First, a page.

Self-care and self-compassion are vital
Even if you weren't an introvert, you'd likely perceive drained by the mourning process. Your emotions are on a rollercoaster and there is just so much that's to be done; you're physically and mentally worn out. When your opportunities to recharge are limited, your emotions will perceive so much more fragile. It's more necessary than ever to get care of yourself by eating well, sleeping and fitting in some exercise and noiseless time for yourself.

It's also necessary to be compassionate towards yourself. Losing a loved one is a terrible thing to go through, and you necessity to slice yourself some slack if you aren't doing everything "perfectly." Not knowing the answers to all of the questions that'll be asked is okay. You'll create the right decision for you when you're prepared and you shouldn't perceive pressured into making any fast moves.

Discover a group
Joining a grouping may seem love the precisely incorrect thing to tell an introvert, but as introverts, we appreciate people that are talking about genuine things, not tiny talk. That's what a grief support grouping can provide. Of course, you'll wish some time and space on your own to express your feelings, but you'll also necessity to memorise that you're not alone in your suffering. There are others out there that realize what you're going through. Grief groups proposal a "me, too" dimension that can be tough to discover in your current social circle. Whether you discover a grouping on Facebook or an in-person grief support group, being with a tiny grouping of fellow grievers can be very healing. It may get a few attempts to discover the right grouping for you, but you can discover some nourishing relationships there.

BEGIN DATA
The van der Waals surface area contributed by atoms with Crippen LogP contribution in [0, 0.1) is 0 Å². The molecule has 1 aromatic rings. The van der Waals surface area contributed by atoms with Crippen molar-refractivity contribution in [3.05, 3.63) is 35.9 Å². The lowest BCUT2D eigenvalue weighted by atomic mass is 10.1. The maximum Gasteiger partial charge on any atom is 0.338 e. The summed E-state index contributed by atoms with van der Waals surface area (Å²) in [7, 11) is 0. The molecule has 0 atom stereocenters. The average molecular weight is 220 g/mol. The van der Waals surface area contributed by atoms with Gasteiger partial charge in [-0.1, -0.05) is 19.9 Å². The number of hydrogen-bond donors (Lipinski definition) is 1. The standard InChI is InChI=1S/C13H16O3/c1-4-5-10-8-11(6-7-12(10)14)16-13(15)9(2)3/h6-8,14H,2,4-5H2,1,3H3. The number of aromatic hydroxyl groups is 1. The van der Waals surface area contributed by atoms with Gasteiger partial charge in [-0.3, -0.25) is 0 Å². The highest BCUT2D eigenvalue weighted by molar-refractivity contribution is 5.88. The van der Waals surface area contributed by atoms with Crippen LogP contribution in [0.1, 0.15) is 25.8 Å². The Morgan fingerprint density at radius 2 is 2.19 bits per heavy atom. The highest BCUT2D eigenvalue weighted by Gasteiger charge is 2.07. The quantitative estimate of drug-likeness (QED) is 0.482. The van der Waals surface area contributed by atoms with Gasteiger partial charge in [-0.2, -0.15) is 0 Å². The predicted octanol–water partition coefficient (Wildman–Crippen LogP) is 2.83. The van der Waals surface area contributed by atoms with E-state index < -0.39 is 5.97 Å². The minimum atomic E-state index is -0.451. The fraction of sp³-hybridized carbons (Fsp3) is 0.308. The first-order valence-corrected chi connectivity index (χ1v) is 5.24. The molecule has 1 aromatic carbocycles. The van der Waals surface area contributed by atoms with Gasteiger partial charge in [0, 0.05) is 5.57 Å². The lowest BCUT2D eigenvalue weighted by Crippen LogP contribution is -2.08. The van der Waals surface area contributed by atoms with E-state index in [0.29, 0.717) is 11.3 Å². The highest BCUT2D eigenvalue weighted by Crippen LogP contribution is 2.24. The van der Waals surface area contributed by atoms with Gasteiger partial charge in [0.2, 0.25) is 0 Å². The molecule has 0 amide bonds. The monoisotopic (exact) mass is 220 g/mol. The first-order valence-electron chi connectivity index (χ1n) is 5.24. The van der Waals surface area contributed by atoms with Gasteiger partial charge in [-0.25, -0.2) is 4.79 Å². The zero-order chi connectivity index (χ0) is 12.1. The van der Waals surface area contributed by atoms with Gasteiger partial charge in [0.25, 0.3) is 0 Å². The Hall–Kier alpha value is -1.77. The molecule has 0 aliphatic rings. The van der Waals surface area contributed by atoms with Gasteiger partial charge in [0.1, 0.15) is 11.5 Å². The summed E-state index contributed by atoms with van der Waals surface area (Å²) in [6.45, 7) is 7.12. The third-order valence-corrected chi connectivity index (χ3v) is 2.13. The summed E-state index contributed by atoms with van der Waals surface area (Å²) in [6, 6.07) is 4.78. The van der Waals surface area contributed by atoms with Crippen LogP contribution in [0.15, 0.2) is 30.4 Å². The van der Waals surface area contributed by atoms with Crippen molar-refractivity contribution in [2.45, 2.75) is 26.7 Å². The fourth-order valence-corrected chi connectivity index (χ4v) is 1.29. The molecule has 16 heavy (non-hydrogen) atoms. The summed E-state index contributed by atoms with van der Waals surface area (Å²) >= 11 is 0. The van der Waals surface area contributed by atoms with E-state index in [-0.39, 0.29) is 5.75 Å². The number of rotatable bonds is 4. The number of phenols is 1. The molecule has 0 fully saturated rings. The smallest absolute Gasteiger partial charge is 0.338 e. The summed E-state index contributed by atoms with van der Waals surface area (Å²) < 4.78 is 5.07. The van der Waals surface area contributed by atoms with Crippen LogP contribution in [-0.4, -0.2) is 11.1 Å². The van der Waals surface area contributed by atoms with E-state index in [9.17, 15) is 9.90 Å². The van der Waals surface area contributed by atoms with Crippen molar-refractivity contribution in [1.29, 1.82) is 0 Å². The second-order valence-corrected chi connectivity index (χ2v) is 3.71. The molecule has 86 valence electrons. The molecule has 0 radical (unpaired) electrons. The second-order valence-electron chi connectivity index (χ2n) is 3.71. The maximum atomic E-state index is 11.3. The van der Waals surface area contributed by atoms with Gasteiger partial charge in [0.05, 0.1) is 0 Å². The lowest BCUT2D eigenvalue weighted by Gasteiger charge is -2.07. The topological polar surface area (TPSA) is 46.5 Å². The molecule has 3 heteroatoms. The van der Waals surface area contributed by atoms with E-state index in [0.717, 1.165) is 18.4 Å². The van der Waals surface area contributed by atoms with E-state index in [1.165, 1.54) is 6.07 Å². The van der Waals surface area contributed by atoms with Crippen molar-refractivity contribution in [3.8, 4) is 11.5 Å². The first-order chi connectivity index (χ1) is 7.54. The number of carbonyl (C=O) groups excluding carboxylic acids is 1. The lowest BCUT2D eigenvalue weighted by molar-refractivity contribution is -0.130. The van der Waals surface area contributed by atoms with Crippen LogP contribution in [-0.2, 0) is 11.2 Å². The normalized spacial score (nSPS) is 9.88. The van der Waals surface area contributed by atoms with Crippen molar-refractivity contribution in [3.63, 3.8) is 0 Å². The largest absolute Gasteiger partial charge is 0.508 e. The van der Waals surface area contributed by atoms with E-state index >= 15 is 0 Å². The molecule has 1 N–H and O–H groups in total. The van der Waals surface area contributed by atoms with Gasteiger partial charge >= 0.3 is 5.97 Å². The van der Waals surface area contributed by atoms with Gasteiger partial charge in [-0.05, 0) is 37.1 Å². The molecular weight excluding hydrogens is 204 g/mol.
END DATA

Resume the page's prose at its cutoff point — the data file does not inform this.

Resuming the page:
Grief is going to visit us all, and we all process it differently, regardless of our personality traits. At the beginning of the grief process when the loss is new, it may seem that extroverts have an easier time since they can prosper in social environments and get action when fast decisions necessity to be made, but once the traditional mourning activities start to fade, that's when the environment is more conducive to introverts. The crowds and the questions dissipate and you'll have the space and time to be more circumspective. It'south necessary for extroverts and introverts maintain and accept each other through the whole process because it's tough for everyone. We're all doing the best we can.

This post is portion of Common Grief, a Healthy Living editorial initiative. Grief is an inevitable portion of life, but that doesn't create navigating it any easier. The deep sorrow that accompanies the death of a loved one, the finish of a marriage or even emotional distant far from home, is real. But while grief is universal, we all grieve differently. So we started Common Grief to assistance memorise from each other. Let'south speak about living with loss. If you've a legend you'd love to share, email us at strongertogether@huffingtonpost. com.